This library never throws exceptions to signal error. In general, the library returns a StatusOr<T> if an error is possible. Some functions return objects that are not wrapped in a StatusOr<> but will themselves return a StatusOr<T> to signal an error. For example, wrappers for asynchronous operations return future<StatusOr<T>>.

Applications should check if the StatusOr<T> contains a value before using it, much like how you might check that a pointer is not null before dereferencing it. Indeed, a StatusOr<T> object can be used like a smart-pointer to T, with the main difference being that when it does not hold a T it will instead hold a Status object with extra information about the error.

You can check that a StatusOr<T> contains a value by calling the .ok() method, or by using operator bool() (like with other smart pointers). If there is no value, you can access the contained Status object using the .status() member. If there is a value, you may access it by dereferencing with operator*() or operator->(). As with all smart pointers, callers must first check that the StatusOr<T> contains a value before dereferencing and accessing the contained value. Alternatively, callers may instead use the .value() member function which is defined to throw a RuntimeStatusError if there is no value.

If you're compiling with exceptions disabled, calling .value() on a StatusOr<T> that does not contain a value will terminate the program instead of throwing.
namespace pubsub = ::google::cloud::pubsub;
[](pubsub::TopicAdminClient client, std::string const& project_id) {
// The actual type of `topic` is
// google::cloud::StatusOr<google::pubsub::v1::Topic>, but
// we expect it'll most often be declared with auto like this.
for (auto const& topic : client.ListTopics(project_id)) {
// Use `topic` like a smart pointer; check it before de-referencing
if (!topic) {
// `topic` doesn't contain a value, so `.status()` will contain error
// info
std::cerr << topic.status() << "\n";
std::cout << topic->DebugString() << "\n";

Override the default endpoint

In some cases, you may need to override the default endpoint used by the client library. Use the google::cloud::EndpointOption when initializing the client library to change this default. For example, this will override the default endpoint for google::cloud::pubsub::Publisher:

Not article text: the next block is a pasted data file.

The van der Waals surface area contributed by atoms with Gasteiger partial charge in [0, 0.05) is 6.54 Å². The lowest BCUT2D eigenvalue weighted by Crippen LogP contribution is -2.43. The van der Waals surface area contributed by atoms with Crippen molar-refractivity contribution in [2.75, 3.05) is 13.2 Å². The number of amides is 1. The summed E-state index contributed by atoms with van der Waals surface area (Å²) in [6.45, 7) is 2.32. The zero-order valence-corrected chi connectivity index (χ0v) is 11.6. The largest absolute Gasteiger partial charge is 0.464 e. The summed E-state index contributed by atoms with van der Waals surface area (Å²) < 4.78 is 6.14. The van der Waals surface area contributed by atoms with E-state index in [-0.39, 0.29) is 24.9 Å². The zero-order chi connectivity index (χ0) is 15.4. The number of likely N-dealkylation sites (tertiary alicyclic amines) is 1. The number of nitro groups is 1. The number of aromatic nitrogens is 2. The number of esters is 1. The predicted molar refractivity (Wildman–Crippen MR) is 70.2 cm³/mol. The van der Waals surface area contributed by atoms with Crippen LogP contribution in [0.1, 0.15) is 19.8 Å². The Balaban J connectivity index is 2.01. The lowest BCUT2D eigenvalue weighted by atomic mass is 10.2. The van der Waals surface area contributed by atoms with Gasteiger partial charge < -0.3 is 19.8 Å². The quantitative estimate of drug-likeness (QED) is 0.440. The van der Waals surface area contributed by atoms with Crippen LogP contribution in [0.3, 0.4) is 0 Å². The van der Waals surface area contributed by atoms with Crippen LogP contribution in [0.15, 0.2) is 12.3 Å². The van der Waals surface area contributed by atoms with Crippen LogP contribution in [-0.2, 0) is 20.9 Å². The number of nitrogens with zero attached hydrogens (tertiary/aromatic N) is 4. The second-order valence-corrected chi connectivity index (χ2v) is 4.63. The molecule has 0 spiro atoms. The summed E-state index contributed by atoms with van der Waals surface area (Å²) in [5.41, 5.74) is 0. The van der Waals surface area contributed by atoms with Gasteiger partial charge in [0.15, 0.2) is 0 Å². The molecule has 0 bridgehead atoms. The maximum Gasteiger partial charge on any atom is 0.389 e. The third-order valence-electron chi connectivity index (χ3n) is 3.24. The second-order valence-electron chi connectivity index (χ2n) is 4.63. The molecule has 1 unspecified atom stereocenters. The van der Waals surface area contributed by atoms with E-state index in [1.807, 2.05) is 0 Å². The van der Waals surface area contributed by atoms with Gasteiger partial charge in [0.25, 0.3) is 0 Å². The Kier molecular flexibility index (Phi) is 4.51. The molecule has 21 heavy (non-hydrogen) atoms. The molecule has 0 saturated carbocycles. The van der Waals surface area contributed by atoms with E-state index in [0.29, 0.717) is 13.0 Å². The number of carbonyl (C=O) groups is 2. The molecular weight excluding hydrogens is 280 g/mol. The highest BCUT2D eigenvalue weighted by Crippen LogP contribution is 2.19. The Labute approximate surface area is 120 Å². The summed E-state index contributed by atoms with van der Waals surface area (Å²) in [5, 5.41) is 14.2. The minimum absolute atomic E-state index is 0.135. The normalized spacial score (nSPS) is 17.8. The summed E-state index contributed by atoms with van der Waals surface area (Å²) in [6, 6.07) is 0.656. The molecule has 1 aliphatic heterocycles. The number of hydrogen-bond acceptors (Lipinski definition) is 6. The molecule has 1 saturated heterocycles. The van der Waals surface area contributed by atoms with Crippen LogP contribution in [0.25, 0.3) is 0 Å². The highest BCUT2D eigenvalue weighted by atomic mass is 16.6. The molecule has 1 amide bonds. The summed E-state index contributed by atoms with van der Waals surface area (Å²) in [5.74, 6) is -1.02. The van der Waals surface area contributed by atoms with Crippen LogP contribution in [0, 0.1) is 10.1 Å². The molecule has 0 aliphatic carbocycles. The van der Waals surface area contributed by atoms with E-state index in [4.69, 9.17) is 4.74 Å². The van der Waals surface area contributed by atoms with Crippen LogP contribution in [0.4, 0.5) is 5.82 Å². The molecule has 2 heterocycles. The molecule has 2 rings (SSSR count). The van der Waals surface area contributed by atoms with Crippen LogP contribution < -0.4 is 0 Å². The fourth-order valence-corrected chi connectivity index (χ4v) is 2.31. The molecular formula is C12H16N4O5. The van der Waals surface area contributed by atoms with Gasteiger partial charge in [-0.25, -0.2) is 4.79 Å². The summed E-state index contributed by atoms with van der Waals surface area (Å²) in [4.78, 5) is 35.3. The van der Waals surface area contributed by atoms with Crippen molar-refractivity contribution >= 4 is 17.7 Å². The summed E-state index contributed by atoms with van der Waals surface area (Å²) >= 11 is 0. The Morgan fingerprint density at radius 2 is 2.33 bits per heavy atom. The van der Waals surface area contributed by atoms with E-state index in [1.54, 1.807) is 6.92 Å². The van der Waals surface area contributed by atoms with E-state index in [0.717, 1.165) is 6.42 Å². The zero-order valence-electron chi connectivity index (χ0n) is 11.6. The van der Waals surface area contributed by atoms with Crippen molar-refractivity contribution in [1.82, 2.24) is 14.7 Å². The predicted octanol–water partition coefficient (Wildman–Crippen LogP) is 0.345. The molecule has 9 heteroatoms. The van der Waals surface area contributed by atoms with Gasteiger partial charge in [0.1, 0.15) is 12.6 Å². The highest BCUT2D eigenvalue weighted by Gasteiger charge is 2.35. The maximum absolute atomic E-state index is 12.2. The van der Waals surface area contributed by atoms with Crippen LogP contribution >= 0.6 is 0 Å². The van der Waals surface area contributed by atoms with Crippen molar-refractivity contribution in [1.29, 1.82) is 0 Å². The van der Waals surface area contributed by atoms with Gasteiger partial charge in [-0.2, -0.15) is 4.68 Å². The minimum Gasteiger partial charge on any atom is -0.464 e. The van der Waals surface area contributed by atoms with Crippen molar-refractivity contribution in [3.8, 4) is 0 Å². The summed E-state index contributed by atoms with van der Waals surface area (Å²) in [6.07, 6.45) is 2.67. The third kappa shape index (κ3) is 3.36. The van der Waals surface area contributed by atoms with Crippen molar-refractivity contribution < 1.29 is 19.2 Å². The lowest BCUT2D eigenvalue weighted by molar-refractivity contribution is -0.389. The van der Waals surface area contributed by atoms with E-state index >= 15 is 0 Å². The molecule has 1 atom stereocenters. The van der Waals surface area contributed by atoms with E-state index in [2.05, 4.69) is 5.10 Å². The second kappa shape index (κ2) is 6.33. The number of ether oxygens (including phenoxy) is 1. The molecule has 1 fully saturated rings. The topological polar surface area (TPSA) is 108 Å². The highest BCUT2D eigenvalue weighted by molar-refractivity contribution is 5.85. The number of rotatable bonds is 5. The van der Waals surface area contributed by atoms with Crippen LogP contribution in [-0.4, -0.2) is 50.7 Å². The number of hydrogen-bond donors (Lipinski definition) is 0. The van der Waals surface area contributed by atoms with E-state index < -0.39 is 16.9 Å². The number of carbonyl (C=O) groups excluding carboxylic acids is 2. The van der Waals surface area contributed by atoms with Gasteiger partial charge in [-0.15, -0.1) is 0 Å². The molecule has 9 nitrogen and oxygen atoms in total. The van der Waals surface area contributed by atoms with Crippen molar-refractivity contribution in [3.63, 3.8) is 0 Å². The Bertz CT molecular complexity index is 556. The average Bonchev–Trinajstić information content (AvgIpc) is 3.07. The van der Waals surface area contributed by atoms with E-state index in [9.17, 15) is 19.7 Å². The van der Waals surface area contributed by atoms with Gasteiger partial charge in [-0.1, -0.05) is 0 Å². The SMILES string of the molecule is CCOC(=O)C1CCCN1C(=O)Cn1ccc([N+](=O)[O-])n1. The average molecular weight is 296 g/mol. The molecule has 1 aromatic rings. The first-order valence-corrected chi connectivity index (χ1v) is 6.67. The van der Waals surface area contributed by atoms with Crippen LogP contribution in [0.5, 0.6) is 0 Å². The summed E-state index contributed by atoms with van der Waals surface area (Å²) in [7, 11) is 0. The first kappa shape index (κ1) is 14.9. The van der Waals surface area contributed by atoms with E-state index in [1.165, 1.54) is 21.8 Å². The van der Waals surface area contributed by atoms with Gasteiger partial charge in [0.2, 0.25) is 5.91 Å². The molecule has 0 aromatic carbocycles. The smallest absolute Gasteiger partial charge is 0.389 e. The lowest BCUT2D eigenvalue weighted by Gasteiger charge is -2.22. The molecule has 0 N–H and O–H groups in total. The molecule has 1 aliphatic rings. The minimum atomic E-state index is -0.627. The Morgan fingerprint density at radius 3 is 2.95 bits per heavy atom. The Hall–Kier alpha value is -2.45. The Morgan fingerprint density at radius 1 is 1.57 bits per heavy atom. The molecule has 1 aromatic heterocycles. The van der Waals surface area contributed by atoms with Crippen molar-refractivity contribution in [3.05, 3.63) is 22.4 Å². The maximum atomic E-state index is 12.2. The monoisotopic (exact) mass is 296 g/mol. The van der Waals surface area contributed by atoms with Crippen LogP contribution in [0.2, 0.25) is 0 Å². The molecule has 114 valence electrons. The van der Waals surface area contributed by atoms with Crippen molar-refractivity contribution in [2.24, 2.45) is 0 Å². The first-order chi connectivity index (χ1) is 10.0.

namespace pubsub = ::google::cloud::pubsub;
using ::google::cloud::Options;
[](std::string project_id, std::string topic_id) {
auto topic = pubsub::Topic(std::move(project_id), std::move(topic_id));
return pubsub::Publisher(pubsub::MakePublisherConnection(
std::move(topic), Options{}.set<google::cloud::EndpointOption>(

Follow these links for additional examples Subscriber BlockingPublisher TopicAdminClient SubscriptionAdminClient SchemaAdminClient Publisher

Override the authentication configuration

Some applications cannot use the default authentication mechanism (known as Application Default Credentials). You can override this default using google::cloud::UnifiedCredentialsOption. The following example shows how to explicitly load a service account key file.

namespace pubsub = ::google::cloud::pubsub;
using ::google::cloud::Options;
[](std::string project_id, std::string topic_id, std::string const& keyfile) {
auto is = std::ifstream(keyfile);
auto contents = std::string(std::istreambuf_iterator<char>(is.rdbuf()), {});
auto topic = pubsub::Topic(std::move(project_id), std::move(topic_id));
return pubsub::Publisher(pubsub::MakePublisherConnection(
std::shared_ptr< Credentials > MakeServiceAccountCredentials(std::string json_object)

Keep in mind that we chose this as an example because it is relatively easy to understand. Consult the Best practices for managing service account keys guide for more details.

See also
Authentication Components - for more information on the factory functions to create google::cloud::Credentials objects.

Follow these links for additional examples Subscriber BlockingPublisher TopicAdminClient SubscriptionAdminClient SchemaAdminClient Publisher

Next Steps